The thing that perplexes me is the seemingly lack of awareness of the swinging of the pendulum from the religious Right minding everyone's business, to the religious Left minding everyone's business. Similarly to your comment, I grew up in the era when it was considered uncouth, or certainly becoming so, to question the intimate details of someone's life. We moved from the era of judging people on their perceived moral failings, their appearance, their musical tastes, their tats, and I thought that to be a relatively good thing. Having grown up in a strongly religious household, I knew well what I had been taught about right and wrong. Thankfully, I escaped the more orthodox teachings that considered everything from dancing to a sip of wine as hell-worthy lapses. it seemed that the world was quite large enough for people who thought differently. But, now, we've gravitated to a world where we are not only asked to be tolerant to different beliefs and ideologies, but literally forced (read: shamed) to celebrate those different beliefs. And, it doesn't stop there. The minding of other's business is quickly extending to the monitoring, and eventually the dictation of what one eats, drinks, and even breathes. It's no longer a world of chastising or shunning someone who has an affair. Instead, it is a world of chastising, shaming, and even eliminating the business and earning power of someone who dares speak of multi-thousand year old moral values, or someone who wants to question and debate whether mankind's pitiful activities actually have the power to change the climate of the earth. I'm still conflicted on that issue. However, if the question cannot even be posed; if facts cannot be presented and discussed, then how will we ever know? In the same vein, we have the proof and verified death records of political systems that have risen, proven to be unsustainable, and have failed. Yet, we ignore that history and seem to rush headlong, to the vociferous and extreme beat-down of those who seem to think that this time the results will be different. Those who are still alive, who have witnessed hundreds of millions of lives snuffed out, are dismissed as befuddled elders, who are tied to a system that was, and continues to be good to themselves, but is good for no one else. And, history books are revised to support the agenda of the younger, loudest, and current crop of "leaders". I always thought we were to learn from history. However, it looks like history is inconvenient. Thus, it is dismissed. So, while I appreciate your blog today, and I applaud your mother's mindset of quietly minding her own business, there were plenty of people minding the business of others, even in those days. And, there are plenty of people who are doing that today. However, today, instead of a glance, a whisper, a bit of over-the-fence gossip, it seems that the business-minders are willing to use the power of social media, boycotts, the courts, incarceration, and even guns to get their way and force compliance. As Richard Trumka is quoted as saying, 'We will first use the poweer of persuasion. If that doesn't work, then we will use the persuasion of power.'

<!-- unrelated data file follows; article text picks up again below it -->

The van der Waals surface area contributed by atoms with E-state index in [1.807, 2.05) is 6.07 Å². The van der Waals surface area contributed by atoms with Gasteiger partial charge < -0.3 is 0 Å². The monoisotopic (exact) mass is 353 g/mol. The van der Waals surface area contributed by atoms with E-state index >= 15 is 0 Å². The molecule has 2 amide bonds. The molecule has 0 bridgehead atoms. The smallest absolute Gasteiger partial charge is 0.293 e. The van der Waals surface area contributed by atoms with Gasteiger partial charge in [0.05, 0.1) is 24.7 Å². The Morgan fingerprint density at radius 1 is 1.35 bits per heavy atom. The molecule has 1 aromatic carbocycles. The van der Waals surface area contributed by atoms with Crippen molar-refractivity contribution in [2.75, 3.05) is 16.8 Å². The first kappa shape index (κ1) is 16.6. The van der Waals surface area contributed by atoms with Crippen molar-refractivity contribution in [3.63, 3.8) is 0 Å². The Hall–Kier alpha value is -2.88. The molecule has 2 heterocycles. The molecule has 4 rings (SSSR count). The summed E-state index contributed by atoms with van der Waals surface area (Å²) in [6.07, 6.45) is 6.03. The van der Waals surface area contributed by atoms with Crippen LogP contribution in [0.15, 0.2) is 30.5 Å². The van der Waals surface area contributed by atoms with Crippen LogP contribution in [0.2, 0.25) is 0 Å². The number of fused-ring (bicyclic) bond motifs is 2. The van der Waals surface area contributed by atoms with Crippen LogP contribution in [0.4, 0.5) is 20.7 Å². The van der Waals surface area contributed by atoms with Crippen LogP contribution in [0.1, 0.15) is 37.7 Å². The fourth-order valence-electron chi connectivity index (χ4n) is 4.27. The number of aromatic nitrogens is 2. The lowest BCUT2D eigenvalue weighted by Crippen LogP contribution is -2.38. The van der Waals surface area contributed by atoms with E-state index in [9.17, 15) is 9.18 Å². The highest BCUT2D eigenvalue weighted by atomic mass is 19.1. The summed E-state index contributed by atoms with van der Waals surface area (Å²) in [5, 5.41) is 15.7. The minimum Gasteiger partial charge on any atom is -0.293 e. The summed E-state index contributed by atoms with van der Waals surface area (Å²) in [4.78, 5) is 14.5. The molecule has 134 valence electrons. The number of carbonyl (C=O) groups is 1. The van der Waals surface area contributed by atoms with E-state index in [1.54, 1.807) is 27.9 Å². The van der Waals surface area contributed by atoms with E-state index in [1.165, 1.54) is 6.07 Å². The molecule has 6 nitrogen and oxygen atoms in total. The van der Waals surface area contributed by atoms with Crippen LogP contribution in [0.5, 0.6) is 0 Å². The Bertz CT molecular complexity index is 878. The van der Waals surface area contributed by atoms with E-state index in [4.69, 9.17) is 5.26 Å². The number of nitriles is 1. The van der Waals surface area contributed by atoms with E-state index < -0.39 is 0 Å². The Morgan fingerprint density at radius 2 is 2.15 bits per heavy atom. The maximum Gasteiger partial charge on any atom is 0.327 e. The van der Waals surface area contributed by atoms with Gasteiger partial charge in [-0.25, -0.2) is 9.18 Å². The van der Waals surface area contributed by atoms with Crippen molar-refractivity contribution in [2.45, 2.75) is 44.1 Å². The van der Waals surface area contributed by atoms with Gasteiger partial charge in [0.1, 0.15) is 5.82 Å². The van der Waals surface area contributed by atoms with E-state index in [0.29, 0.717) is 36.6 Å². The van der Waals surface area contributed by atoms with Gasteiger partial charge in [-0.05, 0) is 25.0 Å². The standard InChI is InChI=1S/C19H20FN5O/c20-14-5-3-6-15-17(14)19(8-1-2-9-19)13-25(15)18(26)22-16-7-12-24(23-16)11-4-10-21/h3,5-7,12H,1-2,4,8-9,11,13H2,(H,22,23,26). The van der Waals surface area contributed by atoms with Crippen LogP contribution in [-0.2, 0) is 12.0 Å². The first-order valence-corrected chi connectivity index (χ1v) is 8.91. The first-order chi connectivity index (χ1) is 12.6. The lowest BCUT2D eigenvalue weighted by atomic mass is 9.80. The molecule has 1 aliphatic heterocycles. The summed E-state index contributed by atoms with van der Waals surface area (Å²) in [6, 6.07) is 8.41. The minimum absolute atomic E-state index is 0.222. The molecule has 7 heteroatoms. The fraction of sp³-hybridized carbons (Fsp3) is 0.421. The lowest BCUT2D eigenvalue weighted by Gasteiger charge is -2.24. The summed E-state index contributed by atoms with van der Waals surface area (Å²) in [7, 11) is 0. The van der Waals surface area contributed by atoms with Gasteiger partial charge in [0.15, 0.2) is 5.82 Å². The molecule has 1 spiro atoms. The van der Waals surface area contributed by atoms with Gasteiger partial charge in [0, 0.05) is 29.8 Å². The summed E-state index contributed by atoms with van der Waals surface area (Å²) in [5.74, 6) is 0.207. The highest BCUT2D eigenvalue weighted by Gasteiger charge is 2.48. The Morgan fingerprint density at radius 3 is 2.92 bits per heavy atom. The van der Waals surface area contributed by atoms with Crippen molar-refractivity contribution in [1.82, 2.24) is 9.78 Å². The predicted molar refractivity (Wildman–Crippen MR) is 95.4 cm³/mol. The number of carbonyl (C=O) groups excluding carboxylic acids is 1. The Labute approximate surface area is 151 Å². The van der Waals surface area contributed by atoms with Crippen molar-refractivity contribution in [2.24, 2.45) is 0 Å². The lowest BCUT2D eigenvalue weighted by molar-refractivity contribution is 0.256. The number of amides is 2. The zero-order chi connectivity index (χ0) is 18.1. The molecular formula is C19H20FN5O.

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Karen Spears Zacharias

about 2 years ago

Good observations, Jack. Thank you for sharing. I , too, have been bothered by the insistence of Social Media upon shaming others, taking their jobs from them, forcing them to conform. (This by people who see themselves as non-conformists). Self-righteousness it seems abounds far beyond the doors of the church.

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AFRoger

about 2 years ago

I chuckled listening to the Hank Williams lyrics, wondering how many people understood the party line telephone bits: " she picks up her receiver when she knows it's my ring." When I was a kid, the hand crank phone on the wall had big dry cell batteries that needed to be replaced every few months. You cranked the generator vigorously to signal the operator ("central") to connect and say, "Number please." Then she connected you to that line and rang for you, a series of long and short rings as appropriate. The bells of every phone on the party line all rang, so everybody knew who was getting a call and could "rubberneck". Many did. It wasn't strangers, though. It was your neighbors. The companion piece to not minding everyone else's business is to actually "mind" our own. Self discipline. Humility. Character, not fame, publicity and image... Back to the phone. For years my family's number was 20F2. Line 20, farm line, 2 short rings. "Two shorts," as we said. Text was what the pastor read in church on Sunday. Somehow, we survived without a single selfie to our names!